Bits n’ Pieces

From east, west and beyond

By Lorraine H. Marie
Reader Columnist

East, west or beyond, sooner or later events elsewhere may have a local impact. A recent sampling:

Facial recognition technology, being adopted by law enforcement, “has a racial bias problem,” the ACLU states. Studies by experts show the technology does not perform well when trying to identify people with darker skin tones, or if they are women, youth, trans or gender non-conforming people. That became obvious when faces of 28 members of Congress were falsely matched with mugshots. 

How dry I am” could have been the theme song at a recent far-right Music Fest in Ostritz Germany. The BBC reported that to avoid problems from the neo-Nazis-alcohol mix, both the police and local citizens worked to make sure the beer aisles in grocery stores were empty. 

The Republican tax cut for U.S. workers that was promised to be $4,000 extra has manifested as an actual $28, according to a report from the non-partisan Congressional Research Center.

As well, the U.S. Treasury says the tax cuts led to a 31% decline in corporate tax revenue in 2018. Politico reports there appears to be an additional 9% revenue decline so far in 2019. 

Recent donations to Solar Cookers International allowed the placement of 300 solar cookers in a refugee camp in Kenya. The low-cost cookers significantly reduce smoke from wood burning; they also reduce malnutrition, since food does not have to be sold to buy fuel. As well, the risk of violence from going outside camp to collect firewood is reduced.

Nineteen ultra-wealthy people recently signed a letter in Medium stating they want all presidential candidates to support a wealth tax on the ultra-rich: a two cent tax on every dollar of assets over $50 million, and another penny on assets over $1 billion. The signers said the tax burden should not fall on middle- or lower-income people. Rather, “…it is the patriotic duty of all Americans to contribute what they can to the success of the country, and the wealthiest are no exception.” They recommended the taxes address things like climate change, student debt relief, and the opioid crisis.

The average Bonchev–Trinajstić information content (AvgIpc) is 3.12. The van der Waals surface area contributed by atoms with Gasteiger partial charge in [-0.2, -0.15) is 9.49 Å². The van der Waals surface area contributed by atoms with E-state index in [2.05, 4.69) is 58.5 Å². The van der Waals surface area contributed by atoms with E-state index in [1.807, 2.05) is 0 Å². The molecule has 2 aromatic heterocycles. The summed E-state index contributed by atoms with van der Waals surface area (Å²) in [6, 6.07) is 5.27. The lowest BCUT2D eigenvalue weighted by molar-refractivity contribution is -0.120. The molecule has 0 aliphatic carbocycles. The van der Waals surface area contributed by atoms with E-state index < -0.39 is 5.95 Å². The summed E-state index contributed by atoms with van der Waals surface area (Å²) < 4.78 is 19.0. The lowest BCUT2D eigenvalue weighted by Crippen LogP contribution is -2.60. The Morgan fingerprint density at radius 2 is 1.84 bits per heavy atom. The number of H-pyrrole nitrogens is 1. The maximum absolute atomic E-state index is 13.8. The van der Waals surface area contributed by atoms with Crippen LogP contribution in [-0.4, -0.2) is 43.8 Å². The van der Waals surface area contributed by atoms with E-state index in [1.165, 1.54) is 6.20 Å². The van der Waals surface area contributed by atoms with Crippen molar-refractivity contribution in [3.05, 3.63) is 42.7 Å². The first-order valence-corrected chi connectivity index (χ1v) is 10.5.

Wildlife listen to survive, but that’s become a problem in the Olympic National Forest in Washington State. The natural noise level is 25 decibels, described by High Country News as “whisper quiet.” But when a Navy “Growler” jet flies over, that rises to nearly 70 decibels. Acoustic ecologist Gordon Hempton says, “This is a national park, and natural quiet is on the list of protected natural resources,” joined also by features such as dark night skies and native plants. But the Federal Aviation Administration has jurisdiction over airspace, not the Park Service. Hempton has launched Quiet Parks International, which certifies what places are least likely to be sources of unnatural noise.

The University of San Francisco says it’s achieved zero net carbon emissions, AKA carbon neutrality. First, solar water heaters were installed in 1981. To deter gasoline usage, there is no student parking; students are instead given public transportation passes, or they can build their own bicycle at no cost. To overcome other travel emission problems, the university engages in carbon offsets.

“Zoomies” isn’t a breakfast cereal; it’s another name for Frenetic Random Activity Periods, a.k.a. “bonkers,” seen in dogs. There’s a sudden burst of energy: dashing around or circling. Online veterinarian columnist Dr. Karen S. Becker says it appears to indicate feelings of happiness and good health, or, the release of pent-up energy. Rarely does it result in injury or property damage.

Worldwide, tobacco use kills over 7 million people a year, and is the largest preventable cause of death, says Corporate Accountability. They caution that consumers should not be fooled by Big Tobacco’s recent “no smoking” campaign, which would still maintain a consumer base of nicotine addicts.

The Trump Administration recently went to court seeking to back their stance that asylum-seeking children in detention can be denied soap and toothbrushes, and that sleeping on cold concrete floors is permissible. The San Francisco Chronicle reported that the Circuit Court judges hearing the case said the request did not qualify as safe and sanitary per the Flores settlement.

Blast from the past: National discussion recently highlighted the difference between a concentration camp and a death or extermination camp. Andrea Pitzer, author of “One Long Night: a Global History of Concentration Camps,” points out that in a concentration camp there may be “little targeted violence.” Instead, people held in those camps can die from poor planning, overloaded facilities, lack of medical care, poor food quality, contagious diseases, and an unwillingness of administrators to reverse inadequate policies. As Esquire noted, “Things can be concentration camps without being (Nazi Germany’s) Dachau or Auschwitz.” Auschwitz had a population of 1.3 million, and an estimated 1.1 million were murdered there before liberation by Soviet soldiers in 1945. Dachau opened as a concentration camp for the Nazi party’s political prisoners. Of an estimated 188,000 inmates, 41,500 there were killed; it was liberated by U.S. soldiers in 1945.

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